Divorcing on the grounds of unreasonable behaviour
Proving the facts
With no-fault divorce expected to become a reality in Autumn 2021, those couples seeking to file for divorce still cannot do so without showing that one of the parties is at fault and there has been an irretrievable breakdown of the marriage: this is the only ground for divorce in England and Wales.
However, to prove that the marriage has broken down, you need to set out the basis, or fact, upon which you seek to rely in a divorce.
There are five facts, of which “unreasonable behaviour” is one. The other facts are adultery, two years’ separation, five years’ separation and desertion. For further information on these other grounds, please refer to Marc Etherington’s blog here.
Despite the fault-based fact of “unreasonable behaviour” being the most commonly used fact in recent years, it would be incorrect to think it can be easily demonstrated. This issue came to light in the recent Supreme Court case of Owens v Owens, where Mrs Owens failed to persuade the Court that Mr Owens’ behaviour was unreasonable enough and that she could not reasonably be expected to live with her husband, despite listing 27 examples of Mr Owen’s moody, argumentative and disparaging behaviour. The Supreme Court acknowledged that the current law had not kept pace with modern relationships, but it was satisfied that the existing law had been correctly interpreted.
What exactly constitutes “unreasonable behaviour”?
The law provides that a divorce can be granted on the basis where ‘the Respondent has behaved in such a way that Petitioner cannot reasonably be expected to live with the Respondent’ and as a result the marriage has irretrievably broken down.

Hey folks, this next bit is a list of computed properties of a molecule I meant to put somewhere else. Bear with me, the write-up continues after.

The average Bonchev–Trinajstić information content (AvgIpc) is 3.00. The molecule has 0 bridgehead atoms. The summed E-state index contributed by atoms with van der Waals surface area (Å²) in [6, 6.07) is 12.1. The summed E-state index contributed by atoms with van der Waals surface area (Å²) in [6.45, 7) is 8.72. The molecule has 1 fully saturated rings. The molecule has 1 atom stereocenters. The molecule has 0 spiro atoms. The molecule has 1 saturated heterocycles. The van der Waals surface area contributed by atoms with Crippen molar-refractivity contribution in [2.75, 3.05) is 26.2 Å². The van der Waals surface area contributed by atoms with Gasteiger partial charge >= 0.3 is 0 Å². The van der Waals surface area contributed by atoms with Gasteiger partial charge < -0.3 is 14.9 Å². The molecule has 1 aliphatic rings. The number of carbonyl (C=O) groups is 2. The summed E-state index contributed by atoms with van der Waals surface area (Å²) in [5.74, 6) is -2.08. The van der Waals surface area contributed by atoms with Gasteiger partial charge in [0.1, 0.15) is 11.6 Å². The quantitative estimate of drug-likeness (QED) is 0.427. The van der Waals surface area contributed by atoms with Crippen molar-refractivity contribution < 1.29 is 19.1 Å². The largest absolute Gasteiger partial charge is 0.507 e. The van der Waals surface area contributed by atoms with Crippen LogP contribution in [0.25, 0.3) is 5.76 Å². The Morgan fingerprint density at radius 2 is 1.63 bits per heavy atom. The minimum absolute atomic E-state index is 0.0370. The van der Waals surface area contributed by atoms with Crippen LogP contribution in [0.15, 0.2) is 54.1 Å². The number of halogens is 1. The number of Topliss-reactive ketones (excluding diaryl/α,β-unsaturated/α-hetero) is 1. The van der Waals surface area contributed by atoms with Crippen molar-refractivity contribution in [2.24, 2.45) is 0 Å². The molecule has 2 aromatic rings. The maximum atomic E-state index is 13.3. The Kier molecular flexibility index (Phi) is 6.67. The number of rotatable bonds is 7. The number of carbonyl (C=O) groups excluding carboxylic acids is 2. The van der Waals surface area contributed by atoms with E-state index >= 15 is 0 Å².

However, it is not always clear as to what constitutes “unreasonable behaviour” and there is no exhaustive list that would help to establish what is sufficient to be able to succeed on this fact. Some examples will be clear, in the cases of physical and verbal abuse, improper association with other people and substance abuse. However, occasionally the lines are blurred and what may be deemed as unreasonable by one person may be acceptable to others.
It is important to bear in mind though, that the test is not whether the Respondent’s behaviour is unreasonable but rather the effect of it – that it cannot be reasonable to expect the Petitioner to continue living with the Respondent. In any petition, it is necessary to explain the effect of the behaviour on the Petitioner and clarify how the Respondent’s behaviour made the Petitioner feel. Generally, it will be useful to list four to six examples of the behaviour, for example, “a lack of affection by the Respondent made the Petitioner feel unloved”.
What are the time limits when presenting a divorce petition on the grounds of “unreasonable behaviour”?
It is important to remember the general time limit when presenting a divorce petition on this -the petition must be presented within six months from the last incident of “unreasonable behaviour”.
Provided that the parties still live together in the martial home, the Court may refuse to grant the petition if it has been longer than six months as the Petitioner could then be reasonably expected to live with the Respondent. If the parties are not living together in the martial home, the Petitioner can still issue a petition based on this fact, however, should do as soon as is possible or else will have to rely on the fact of separation.
Cases like Owens v Owens are exceedingly rare but do highlight the significance of working with an experienced and robust family lawyer who can interpret the situation and fully understands the importance of the wording of family law legislation.
If you require support or guidance on the issues highlighted in this post, or generally on divorce and the issues faced, please contact one of our experienced family law specialists on email@example.com
This post is intended to be a brief note for clients and other interested parties. The information is believed to be correct at the date of publication but should not be relied upon as a substitute for professional advice.